The Allied landings in Normandy made it possible for the Allied forces to reclaim Europe from the Nazis and many military historians consider it the turning point in World War II and a vital contributing factor in the surrender of Germany in May 1945.
Ecorse and the Bigger Picture
Hometown Ecorse soldiers contributed to D Day, the Allied victories in Europe, the Mediterranean, and the Pacific and the winning of World War II. Although Ecorse was small, their sacrifices were large and must not be overshadowed in the larger D Day and World War II picture. Some of the home town Ecorse boys returned, but some did not. They all must not be forgotten. My Uncle Jack Donald Covert was fortunate enough to come home to Ecorse from Normandy and enjoy the rest of his life until he passed away on July 28, 1995.
Here is a partial list of Ecorse soldiers as listed in Michigan Casualties in World War II, December 7, 1943-December 6, 1944. Frances Loomis of the Detroit Public Library Reference Department compiled it from stories in the Detroit Free Press and the Detroit News. Not all of the veterans on the list fought on Normandy Beaches, but like the waves that still crash on Normandy’s sandy beaches, their individual sacrifices and service created the huge waves that gradually formed the Allied hurricane force that won the War. This just a small splash in beginning to tell the stories of Ecorse veterans.
Ecorse Soldiers as listed in Michigan Casualties in World War II. December 7, 1943-December 6, 1944. Compiled by Frances Loomis, Detroit Public library Reference Department. The list is comprised of over 2,000 names of soldiers from the entire state of Michigan. I picked out the Ecorse soldiers. If you know anything about these soldiers or any other Ecorse soldiers, please share your information.
Pfc. Lloyd E. Agney Died 11-13-44 in Europe
Pfc George L. Agney Wounded 2-15-43
Pfc. Donald V. Anselm Wounded 7-11-44 in the Mediterranean
Pfc Warren P. Ayotte Wounded 12-3-44 in Europe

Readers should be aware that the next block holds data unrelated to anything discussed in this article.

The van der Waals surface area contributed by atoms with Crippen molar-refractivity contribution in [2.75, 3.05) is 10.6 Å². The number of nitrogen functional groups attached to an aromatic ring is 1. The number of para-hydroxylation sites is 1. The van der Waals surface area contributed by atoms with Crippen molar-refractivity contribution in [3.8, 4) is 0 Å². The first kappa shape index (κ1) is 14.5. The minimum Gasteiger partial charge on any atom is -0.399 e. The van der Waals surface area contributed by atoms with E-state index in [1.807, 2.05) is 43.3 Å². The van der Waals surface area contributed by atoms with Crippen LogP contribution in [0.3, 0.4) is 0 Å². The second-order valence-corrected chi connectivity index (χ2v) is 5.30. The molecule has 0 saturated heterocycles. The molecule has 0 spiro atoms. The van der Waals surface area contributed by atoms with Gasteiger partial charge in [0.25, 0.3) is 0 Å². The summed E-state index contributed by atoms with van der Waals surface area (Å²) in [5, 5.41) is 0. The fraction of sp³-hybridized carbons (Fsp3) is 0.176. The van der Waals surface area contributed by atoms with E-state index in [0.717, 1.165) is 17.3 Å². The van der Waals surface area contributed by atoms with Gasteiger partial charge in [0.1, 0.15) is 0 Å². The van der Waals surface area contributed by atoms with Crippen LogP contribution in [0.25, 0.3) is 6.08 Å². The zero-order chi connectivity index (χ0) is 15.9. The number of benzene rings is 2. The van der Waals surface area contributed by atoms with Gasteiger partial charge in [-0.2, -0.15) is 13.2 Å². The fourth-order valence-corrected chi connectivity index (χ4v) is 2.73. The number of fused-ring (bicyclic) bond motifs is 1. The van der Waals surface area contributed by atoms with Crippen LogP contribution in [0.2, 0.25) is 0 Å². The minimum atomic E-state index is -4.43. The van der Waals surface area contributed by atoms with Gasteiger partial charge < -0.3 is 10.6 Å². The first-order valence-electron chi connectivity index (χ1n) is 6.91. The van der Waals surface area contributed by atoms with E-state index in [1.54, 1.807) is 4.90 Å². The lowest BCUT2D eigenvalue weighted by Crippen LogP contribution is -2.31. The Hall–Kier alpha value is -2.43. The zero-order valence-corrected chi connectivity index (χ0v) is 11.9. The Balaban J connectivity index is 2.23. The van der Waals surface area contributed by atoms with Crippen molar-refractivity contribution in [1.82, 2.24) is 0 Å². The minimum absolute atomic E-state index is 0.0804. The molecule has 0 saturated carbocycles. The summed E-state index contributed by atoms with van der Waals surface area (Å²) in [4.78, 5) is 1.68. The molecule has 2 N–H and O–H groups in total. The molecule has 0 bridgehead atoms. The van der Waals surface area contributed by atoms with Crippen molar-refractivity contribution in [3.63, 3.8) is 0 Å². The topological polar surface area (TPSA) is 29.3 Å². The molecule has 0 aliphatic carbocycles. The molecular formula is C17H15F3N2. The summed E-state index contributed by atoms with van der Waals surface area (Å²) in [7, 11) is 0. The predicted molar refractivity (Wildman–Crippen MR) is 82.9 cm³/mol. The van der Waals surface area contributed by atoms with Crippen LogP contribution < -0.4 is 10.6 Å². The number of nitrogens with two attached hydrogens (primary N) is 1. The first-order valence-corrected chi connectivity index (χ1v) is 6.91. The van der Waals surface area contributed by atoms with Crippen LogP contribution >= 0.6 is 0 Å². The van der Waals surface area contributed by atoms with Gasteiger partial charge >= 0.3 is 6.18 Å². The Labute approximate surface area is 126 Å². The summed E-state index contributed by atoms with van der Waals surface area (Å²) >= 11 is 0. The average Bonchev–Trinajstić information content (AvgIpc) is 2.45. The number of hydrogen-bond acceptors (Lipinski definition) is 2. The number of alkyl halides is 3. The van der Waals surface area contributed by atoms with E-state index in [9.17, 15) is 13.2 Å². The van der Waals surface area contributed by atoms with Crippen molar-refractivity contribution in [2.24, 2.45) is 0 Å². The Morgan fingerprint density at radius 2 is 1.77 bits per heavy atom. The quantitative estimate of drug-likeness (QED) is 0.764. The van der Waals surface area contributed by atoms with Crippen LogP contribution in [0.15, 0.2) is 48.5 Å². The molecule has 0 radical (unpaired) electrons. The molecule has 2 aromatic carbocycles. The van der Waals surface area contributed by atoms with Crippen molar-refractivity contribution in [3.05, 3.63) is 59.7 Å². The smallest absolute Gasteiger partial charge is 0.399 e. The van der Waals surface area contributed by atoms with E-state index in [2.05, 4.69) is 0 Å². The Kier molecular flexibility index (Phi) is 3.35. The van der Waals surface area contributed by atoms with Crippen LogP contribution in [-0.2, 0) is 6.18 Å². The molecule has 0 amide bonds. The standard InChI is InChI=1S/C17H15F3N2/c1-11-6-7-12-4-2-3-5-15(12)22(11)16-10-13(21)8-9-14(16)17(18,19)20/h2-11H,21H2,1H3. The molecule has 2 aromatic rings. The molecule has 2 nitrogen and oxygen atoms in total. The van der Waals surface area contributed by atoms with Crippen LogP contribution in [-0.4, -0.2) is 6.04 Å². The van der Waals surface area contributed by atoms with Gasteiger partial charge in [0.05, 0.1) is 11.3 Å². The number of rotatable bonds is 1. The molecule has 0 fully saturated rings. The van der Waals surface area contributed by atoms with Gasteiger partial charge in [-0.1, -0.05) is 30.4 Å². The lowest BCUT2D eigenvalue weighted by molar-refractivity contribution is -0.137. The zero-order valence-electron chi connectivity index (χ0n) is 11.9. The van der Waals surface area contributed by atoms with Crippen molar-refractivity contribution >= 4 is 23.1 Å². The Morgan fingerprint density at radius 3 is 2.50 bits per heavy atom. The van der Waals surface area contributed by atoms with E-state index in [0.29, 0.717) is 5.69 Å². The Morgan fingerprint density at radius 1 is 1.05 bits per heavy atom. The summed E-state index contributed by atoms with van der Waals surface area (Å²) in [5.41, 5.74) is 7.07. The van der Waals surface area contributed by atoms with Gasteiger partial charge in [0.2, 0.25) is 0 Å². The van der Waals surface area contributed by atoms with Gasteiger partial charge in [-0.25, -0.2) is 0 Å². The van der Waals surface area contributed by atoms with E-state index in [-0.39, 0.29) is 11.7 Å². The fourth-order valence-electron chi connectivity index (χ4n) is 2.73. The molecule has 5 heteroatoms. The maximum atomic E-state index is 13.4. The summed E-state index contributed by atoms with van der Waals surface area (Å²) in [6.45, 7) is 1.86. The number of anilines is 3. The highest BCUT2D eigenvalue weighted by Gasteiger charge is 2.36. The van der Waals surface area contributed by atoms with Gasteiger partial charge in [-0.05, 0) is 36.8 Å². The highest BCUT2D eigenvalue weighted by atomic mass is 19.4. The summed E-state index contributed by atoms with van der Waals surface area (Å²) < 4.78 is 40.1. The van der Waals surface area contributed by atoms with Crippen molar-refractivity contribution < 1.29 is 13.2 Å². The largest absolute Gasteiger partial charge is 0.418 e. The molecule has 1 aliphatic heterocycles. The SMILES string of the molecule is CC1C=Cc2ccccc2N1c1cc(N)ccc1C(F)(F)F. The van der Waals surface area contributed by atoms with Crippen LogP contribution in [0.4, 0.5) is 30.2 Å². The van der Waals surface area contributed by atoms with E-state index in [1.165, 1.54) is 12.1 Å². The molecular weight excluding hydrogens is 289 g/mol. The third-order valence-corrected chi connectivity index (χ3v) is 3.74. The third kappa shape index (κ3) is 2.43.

Sgt. William Edward Beach Died 4-19-43
Pfc. Alfred Belanger, USMC Wounded 8-11-44
S/Sgt. Sellwyn H. Biggs Wounded 11-5-44 in Europe
Pfc John H. Burson Wounded 7-23-44 in Italy
PHM3C Jimmie Rufus Burton, USNR Wounded 11-10-44
Pvt. Arnold Casebolt Died 7-30-43
Pfc. Hollis L. Chesser Wounded 9-1-44 in Europe
Lt. Eli Ciungan AAF Missing 7-15-43
Pfc George Dobrojevic, USMC Wounded 10-30-44
S/Sgt. Fernar Duhadway Wounded 5-22-44 in Europe
Pvt. Gerald E. Fox Wounded 11-7-44 in Europe
Sgt. Adam W. Glen Wounded 9-14-43
Ensign Joseph Hargreaves Killed 9-4-44 Plane Crash in the United States
Pvt. Oscar Haury Wounded 4-8-44 in the Mediterranean
Corporal Marvin P. Lion Wounded 9-18-44 in Burma
PFC Ralph E. Karcher Wounded 10-28-44 in the Mediterranean
Lt. Daniel A. Lafferty POW 1-11-44 in Germany
Corporal Alvin H. Laws Wounded 6-24-43
PFC Peter Martin Wounded 10-8-44 in Europe
Private Thomas M. Montie Killed 7-1-44 in Europe
Sgt. Edwin A. Montry Missing 9-17-44 in the Mediterranean
T/Sgt. Henry G Morris Missing 8-13-44
Private Harry Morse Killed 1-3-44 in the Mediterranean
PFC Billy J. Nemeth Died 10-16-44
Corporal Lambert A. Pfeiffer Missing 8-5-44 in Asia
Frederick Calvin Povlich Wounded 10-14-42
Sgt. James S. Pudvan Killed 12-7-44 in Sicily
Private George A. Quiel Killed 7-18-44 in the Mediterranean
Private Henry D. Rose Wounded 3-27-44 in the Mediterranean
PFC Nelson J. Robin Killed 11-30-44 in France
PFC Frank Rosnick Wounded
Private George B. Rushlow Wounded 11-27-44 in Europe
Private Charles H. Sarazin Wounded 7-13-44 in the Mediterranean
Corporal John Simo USMC Killed 3-29-44 in the Marshall Islands
PPC, USMC Arthur A. Shinavier Wounded 9-1944
Captain John H. Schaefers Killed 11-28-44 in Europe
A/2c Edward Henry Stoklosa Missing 6-10-44 in Europe
Tech Sgt.Frank P. Stoklosa, Jr. Missing 6-19-44 in Mediterranean
2nd Lt. Peter A. Timpo Killed 11-2-44 in the Mediterranean
Pvt. William V. Vasser Wounded 12-6-44-Europe
Pvt. Vincent S. Venda Wounded 7-15-44 – Italy
S/Sgt. Thomas h. Wills Missing 8-20-43
Robert M. Whitefield, USMC Killed 4-20-43
Pvt. Richard R. Worden Wounded 9- 1-44 in Europe
John F. Wallaszek, Sgt. Missing 9-7-44 POW 12-1-44